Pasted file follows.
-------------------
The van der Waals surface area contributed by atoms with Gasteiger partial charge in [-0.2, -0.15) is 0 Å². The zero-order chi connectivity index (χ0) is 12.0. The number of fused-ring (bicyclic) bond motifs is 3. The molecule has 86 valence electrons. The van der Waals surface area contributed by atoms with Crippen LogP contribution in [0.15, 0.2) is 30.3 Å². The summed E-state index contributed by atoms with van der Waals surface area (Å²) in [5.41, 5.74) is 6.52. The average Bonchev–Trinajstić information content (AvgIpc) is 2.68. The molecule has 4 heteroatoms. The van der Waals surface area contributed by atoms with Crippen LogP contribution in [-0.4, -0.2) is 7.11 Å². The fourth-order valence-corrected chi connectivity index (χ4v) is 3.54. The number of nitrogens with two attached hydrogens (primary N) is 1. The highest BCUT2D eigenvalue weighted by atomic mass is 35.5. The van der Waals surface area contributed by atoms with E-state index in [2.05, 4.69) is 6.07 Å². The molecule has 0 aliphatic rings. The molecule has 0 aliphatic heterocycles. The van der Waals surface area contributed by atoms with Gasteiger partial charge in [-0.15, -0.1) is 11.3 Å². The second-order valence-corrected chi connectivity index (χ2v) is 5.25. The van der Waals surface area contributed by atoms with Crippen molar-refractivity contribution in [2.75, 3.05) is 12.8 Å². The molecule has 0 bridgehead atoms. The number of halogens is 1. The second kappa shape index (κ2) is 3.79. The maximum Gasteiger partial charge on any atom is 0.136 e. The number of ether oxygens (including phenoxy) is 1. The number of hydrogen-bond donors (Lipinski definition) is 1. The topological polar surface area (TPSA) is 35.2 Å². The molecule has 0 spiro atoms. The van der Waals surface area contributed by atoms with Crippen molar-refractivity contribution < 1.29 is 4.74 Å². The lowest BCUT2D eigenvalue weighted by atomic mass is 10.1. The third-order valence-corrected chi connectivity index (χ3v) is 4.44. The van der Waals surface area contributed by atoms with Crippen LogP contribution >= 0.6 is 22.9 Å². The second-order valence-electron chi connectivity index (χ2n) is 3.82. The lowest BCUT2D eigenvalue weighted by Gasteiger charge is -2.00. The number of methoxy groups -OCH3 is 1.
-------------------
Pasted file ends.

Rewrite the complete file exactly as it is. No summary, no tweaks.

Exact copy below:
The van der Waals surface area contributed by atoms with Gasteiger partial charge in [-0.2, -0.15) is 0 Å². The zero-order chi connectivity index (χ0) is 12.0. The number of fused-ring (bicyclic) bond motifs is 3. The molecule has 86 valence electrons. The van der Waals surface area contributed by atoms with Crippen LogP contribution in [0.15, 0.2) is 30.3 Å². The summed E-state index contributed by atoms with van der Waals surface area (Å²) in [5.41, 5.74) is 6.52. The average Bonchev–Trinajstić information content (AvgIpc) is 2.68. The molecule has 4 heteroatoms. The van der Waals surface area contributed by atoms with Crippen LogP contribution in [-0.4, -0.2) is 7.11 Å². The fourth-order valence-corrected chi connectivity index (χ4v) is 3.54. The number of nitrogens with two attached hydrogens (primary N) is 1. The highest BCUT2D eigenvalue weighted by atomic mass is 35.5. The van der Waals surface area contributed by atoms with E-state index in [2.05, 4.69) is 6.07 Å². The molecule has 0 aliphatic rings. The molecule has 0 aliphatic heterocycles. The van der Waals surface area contributed by atoms with Gasteiger partial charge in [-0.15, -0.1) is 11.3 Å². The second-order valence-corrected chi connectivity index (χ2v) is 5.25. The van der Waals surface area contributed by atoms with Crippen molar-refractivity contribution in [2.75, 3.05) is 12.8 Å². The molecule has 0 bridgehead atoms. The number of halogens is 1. The second kappa shape index (κ2) is 3.79. The maximum Gasteiger partial charge on any atom is 0.136 e. The number of ether oxygens (including phenoxy) is 1. The number of hydrogen-bond donors (Lipinski definition) is 1. The topological polar surface area (TPSA) is 35.2 Å². The molecule has 0 spiro atoms. The van der Waals surface area contributed by atoms with Crippen molar-refractivity contribution < 1.29 is 4.74 Å². The lowest BCUT2D eigenvalue weighted by atomic mass is 10.1. The third-order valence-corrected chi connectivity index (χ3v) is 4.44. The van der Waals surface area contributed by atoms with Crippen LogP contribution >= 0.6 is 22.9 Å². The second-order valence-electron chi connectivity index (χ2n) is 3.82. The lowest BCUT2D eigenvalue weighted by Gasteiger charge is -2.00. The number of methoxy groups -OCH3 is 1.